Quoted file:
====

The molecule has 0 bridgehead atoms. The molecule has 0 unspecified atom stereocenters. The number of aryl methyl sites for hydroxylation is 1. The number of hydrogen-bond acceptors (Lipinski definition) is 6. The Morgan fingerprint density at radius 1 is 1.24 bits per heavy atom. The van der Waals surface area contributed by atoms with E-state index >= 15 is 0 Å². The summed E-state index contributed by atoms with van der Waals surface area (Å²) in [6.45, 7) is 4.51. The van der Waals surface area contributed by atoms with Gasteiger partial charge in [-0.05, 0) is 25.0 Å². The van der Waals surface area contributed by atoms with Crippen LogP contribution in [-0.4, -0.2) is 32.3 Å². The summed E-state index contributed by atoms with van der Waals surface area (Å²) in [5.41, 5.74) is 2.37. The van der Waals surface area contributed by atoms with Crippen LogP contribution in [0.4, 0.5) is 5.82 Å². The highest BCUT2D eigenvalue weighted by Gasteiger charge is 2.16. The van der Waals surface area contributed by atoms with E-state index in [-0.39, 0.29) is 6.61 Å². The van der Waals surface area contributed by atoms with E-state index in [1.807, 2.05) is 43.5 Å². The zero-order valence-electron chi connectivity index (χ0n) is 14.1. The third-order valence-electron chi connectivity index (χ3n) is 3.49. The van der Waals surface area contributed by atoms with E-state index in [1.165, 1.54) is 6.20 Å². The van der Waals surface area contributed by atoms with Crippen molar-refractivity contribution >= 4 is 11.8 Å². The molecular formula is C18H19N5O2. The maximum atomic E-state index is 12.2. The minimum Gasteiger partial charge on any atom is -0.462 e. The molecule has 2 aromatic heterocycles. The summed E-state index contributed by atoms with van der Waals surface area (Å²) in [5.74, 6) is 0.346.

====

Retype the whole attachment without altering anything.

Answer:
The molecule has 0 bridgehead atoms. The molecule has 0 unspecified atom stereocenters. The number of aryl methyl sites for hydroxylation is 1. The number of hydrogen-bond acceptors (Lipinski definition) is 6. The Morgan fingerprint density at radius 1 is 1.24 bits per heavy atom. The van der Waals surface area contributed by atoms with E-state index >= 15 is 0 Å². The summed E-state index contributed by atoms with van der Waals surface area (Å²) in [6.45, 7) is 4.51. The van der Waals surface area contributed by atoms with Gasteiger partial charge in [-0.05, 0) is 25.0 Å². The van der Waals surface area contributed by atoms with Crippen LogP contribution in [-0.4, -0.2) is 32.3 Å². The summed E-state index contributed by atoms with van der Waals surface area (Å²) in [5.41, 5.74) is 2.37. The van der Waals surface area contributed by atoms with Crippen LogP contribution in [0.4, 0.5) is 5.82 Å². The highest BCUT2D eigenvalue weighted by Gasteiger charge is 2.16. The van der Waals surface area contributed by atoms with E-state index in [-0.39, 0.29) is 6.61 Å². The van der Waals surface area contributed by atoms with E-state index in [1.807, 2.05) is 43.5 Å². The zero-order valence-electron chi connectivity index (χ0n) is 14.1. The third-order valence-electron chi connectivity index (χ3n) is 3.49. The van der Waals surface area contributed by atoms with E-state index in [1.165, 1.54) is 6.20 Å². The van der Waals surface area contributed by atoms with Crippen molar-refractivity contribution >= 4 is 11.8 Å². The molecular formula is C18H19N5O2. The maximum atomic E-state index is 12.2. The minimum Gasteiger partial charge on any atom is -0.462 e. The molecule has 2 aromatic heterocycles. The summed E-state index contributed by atoms with van der Waals surface area (Å²) in [5.74, 6) is 0.346.